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Opinion Game Dev Why game developers hate doors

IbizaPocholo

NeoGAFs Kent Brockman
Dec 1, 2014
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ibiza

Opening and closing doors is a very basic skill we all possess, but translating that whole process into a videogame? Not easy. At least, that's what hundreds of developers had to say yesterday when Stephan Hövelbrinks, the developer of Death Trash, opened up about the surprisingly difficult challenge of implementing basic doors in games.

The distress over the act of egress kicked off when Hövelbrinks shared a screenshot of his own Discord post in which he explains all of the complications that doors create in games. "Doors are complicated to have in games and have all sorts of possible bugs," Hövelbrinks wrote. "Mostly because they're a dynamic funnel and block in the pathfinding, potentially locked, potentially destructible, but in general because they sit potentially between any game interaction or character to character situation from here to there."

It's easy to see how doors can exponentially complicate the logic of a game. Say an NPC in The Witcher 3 wants to turn in for the night. Without any doors to consider, all the AI has to do is map a route from the character's current position toward their bed. Throw a door or two in the way, though, and that NPC now needs to recognize there's a door in the way and have logic to control how it interacts with the door. But what happens if two NPCs use the same door at the same time? How does an NPC know whether a door opens toward or away from them? It's a problem so profoundly knotted that game designer Liz England, who has worked on games like Watch Dogs Legion and Sunset Overdrive, named it "The Door Problem."

In his tweet, Hövelbrinks claims that "AAA devs hate them" and even points out that the Assassin's Creed games solve the problem by pretending like doors were never invented in the first place (Valhalla, the most recent Assassin's Creed, does have some doors used in certain puzzles though). That tweet immediately went viral as game developers from all corners chimed in to talk about all the headaches caused by doors.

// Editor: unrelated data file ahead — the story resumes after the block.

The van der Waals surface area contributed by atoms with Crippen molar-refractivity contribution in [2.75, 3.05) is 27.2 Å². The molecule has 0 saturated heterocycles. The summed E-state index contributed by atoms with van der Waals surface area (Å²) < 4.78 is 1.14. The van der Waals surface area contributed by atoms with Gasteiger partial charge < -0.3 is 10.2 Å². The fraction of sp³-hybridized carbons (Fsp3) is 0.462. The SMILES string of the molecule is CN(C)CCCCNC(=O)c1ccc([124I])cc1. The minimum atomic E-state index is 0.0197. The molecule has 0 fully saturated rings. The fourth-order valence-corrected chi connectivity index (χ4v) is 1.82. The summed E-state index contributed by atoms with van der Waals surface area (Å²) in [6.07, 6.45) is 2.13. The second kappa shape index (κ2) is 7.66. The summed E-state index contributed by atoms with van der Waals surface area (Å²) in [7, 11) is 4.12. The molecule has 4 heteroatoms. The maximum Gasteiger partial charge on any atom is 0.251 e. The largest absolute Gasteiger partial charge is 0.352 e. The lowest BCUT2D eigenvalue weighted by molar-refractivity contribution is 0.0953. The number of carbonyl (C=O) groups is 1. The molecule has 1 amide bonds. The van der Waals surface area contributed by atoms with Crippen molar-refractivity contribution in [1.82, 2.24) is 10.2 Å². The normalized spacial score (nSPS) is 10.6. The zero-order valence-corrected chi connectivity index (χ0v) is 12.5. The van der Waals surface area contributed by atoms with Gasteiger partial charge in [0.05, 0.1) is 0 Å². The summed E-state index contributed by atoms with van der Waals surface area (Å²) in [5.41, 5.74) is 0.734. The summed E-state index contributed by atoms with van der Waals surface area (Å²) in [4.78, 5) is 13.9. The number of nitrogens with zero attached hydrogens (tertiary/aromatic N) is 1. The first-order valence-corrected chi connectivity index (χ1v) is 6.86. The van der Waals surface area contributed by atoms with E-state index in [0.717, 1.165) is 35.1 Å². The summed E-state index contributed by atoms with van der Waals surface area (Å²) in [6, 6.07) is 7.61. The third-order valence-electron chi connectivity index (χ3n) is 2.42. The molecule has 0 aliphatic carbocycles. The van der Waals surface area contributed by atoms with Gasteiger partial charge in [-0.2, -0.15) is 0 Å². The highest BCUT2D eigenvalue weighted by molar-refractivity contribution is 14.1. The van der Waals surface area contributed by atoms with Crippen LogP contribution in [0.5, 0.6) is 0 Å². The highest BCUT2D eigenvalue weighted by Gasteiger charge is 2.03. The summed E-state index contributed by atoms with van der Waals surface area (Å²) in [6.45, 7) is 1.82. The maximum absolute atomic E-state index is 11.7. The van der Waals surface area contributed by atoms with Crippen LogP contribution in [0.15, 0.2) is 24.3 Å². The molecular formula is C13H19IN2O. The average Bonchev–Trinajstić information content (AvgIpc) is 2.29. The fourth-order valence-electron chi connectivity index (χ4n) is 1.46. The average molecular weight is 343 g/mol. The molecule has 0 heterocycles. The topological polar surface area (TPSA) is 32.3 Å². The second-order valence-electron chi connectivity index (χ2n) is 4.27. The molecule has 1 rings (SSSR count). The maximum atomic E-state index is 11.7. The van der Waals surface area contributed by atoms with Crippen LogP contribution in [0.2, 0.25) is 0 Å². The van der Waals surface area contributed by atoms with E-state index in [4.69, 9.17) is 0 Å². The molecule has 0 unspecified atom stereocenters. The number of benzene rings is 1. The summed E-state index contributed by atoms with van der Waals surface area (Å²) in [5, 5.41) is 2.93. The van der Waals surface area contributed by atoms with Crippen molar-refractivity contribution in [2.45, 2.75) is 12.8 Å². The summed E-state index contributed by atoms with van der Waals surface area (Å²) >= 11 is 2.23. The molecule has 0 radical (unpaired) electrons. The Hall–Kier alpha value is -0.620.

"I don't exactly know how many man-months went into the door system in Control, but more than most abilities and weapons, for sure," explained Sergey Mohov, a lead gameplay designer at Remedy. Several of his peers jumped in to say that doors have always been an issue in Remedy's games.

In response to Hövelbrinks' tweet, Damion Schubert, a creative director at Boss Fight and former BioWare Austin developer, posted an entire thread dedicated to explaining the challenge of good videogame doors.

Even The Last of Us 2's co-director said that doors are a waking nightmare. "IT WAS THE THING THAT TOOK THE LONGEST TO GET RIGHT WHAT WERE WE THINKING," wrote Kurt Margenau. Over several follow-up tweets, Margenau details the exhaustive process Naughty Dog went through to get doors working properly and the clever behind-the-scenes hacks required. For instance, when players are in combat situations doors will slam closed behind them automatically in order to impede enemies that might be chasing them, while in regular exploration all doors stay open to help players remember where they've been.

Marcin Pieprzowski, who used to be a QA Lead on The Witcher 3, says that a boss fight in the prologue had a door that would lock and then unlock after players defeated a boss. During testing, the team found a whopping 12 different scenarios which would cause the door not to unlock, trapping the player. Pieprzowski says the fix was to just not lock the door in the first place. And then there's this hilarious story about how a quest bug accidentally opened every door in The Witcher 3—even the ones that were purely cosmetic and weren't supposed to go anywhere.